Anyone who has children knows that telling them once is not enough, even if you explain things to them and answer all of the many times they ask “Why?”. In fact, you often find yourself saying things you would never have thought any person anywhere would have to say. I’m talking about things like “Toes do not go in your drinks” and “You need to keep your pants on at the grocery store”. This works as a great analogue for how lecturing about a topic for a few minutes will not really foster a transformative experience. A lot has been written about how to help students break their old habits, but what I want to talk about for a little bit is how we as faculty often need to break some of our old habits. Sometimes we need to be told the same thing many times before it really sinks in.
The particular instance that brought these ideas to my mind was when a few trusted colleagues started chuckling as I was lamenting how many times each semester I have to give students a pep-talk and remind them about the reasons we are doing things differently than they are accustomed to. The reason they were laughing is that they had to give me the same kind of pep-talk about this time in the semester several times in the past year. One of them had already talked to me about this challenge this semester. The meta-ness of needing a reminder about why it’s reasonable and necessary to give students reminders struck me as something to write about.
Of course this is not the only time that I have found old habits of teaching hard to break. One of the biggest changes, but happened quite slowly over the course of the past decade for me, is the realization that we need to be explicit to our students in what we are trying to do. For some people, this means writing out all the algebra steps in a problem, but lately, I have found that it means that modeling behavior is not enough. I will go a step further and say that modeling the behavior that I want in students is impossible. I can’t model a transformative experience because that is a ridiculous thing to try to do in hour long chunks a couple times a week. I can’t model how to dissect my thoughts internally. I usually couch this discussion to students by the following analogy: “I can’t teach you how to be clever. I can be clever in front of you, and I can show you how I incorporate other people’s ideas to seem even more clever. But I just don’t know how to teach you to be clever.” Expecting others to pick up what is going on will not reliably work. It will work for some, but it will not reliably work.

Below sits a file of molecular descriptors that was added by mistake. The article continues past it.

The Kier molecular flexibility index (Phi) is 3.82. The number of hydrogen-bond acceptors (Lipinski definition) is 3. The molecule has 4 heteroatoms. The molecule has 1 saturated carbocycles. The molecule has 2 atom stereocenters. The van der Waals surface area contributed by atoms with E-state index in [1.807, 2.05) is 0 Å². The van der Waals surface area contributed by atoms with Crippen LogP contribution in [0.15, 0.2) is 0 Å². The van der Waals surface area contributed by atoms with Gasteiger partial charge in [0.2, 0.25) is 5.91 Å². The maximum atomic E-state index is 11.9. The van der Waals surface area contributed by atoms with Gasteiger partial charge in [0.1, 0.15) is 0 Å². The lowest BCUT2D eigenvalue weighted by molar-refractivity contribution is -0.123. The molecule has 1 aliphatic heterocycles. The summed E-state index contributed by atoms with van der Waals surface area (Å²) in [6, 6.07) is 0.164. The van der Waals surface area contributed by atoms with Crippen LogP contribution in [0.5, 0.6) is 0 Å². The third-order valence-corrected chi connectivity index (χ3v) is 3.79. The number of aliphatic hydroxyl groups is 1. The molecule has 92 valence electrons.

One of the best things that my incorporation of inquiry based methods has done for me is the normalization of thinking deeply about what I am doing in the classroom. Meaningful change for me does not come in the form of radical changes. I am far too much a creature of habit. I am incredibly jealous of my wife and son because they have made significant changes, in which they did not later regress, by acting quickly. I know that the most effective way for me to change something is to incorporate the evolution I want into my habits and routines. The preparation needed to use inquiry based methods has incorporated this deep thinking of why I do particular actions into my daily/weekly routine.
When talking to students about the importance of effective communication, I often ask
“How great or useful is an idea if you are the only one who understands it?” As someone who loves to travel and give math talks, I understand the importance of tailoring your argument to your audience. I often ask myself how convincing an argument am I making to my students? Too often I rest on the old belief that students should listen to my ideas on the importance of modifying their perspective or attitude because my name is on the syllabus or because I am at the front of the room. Right now, I feel like I am persuasive to my junior levels students, and not just because I’m the professor. One of my greatest struggles right now is finding a convincing argument for my freshmen students that would be just as persuasive if I wasn’t the person who puts their final grades into the computer.
As always, I welcome your feedback and ideas in the comment section or by email at longne at sfasu dot edu.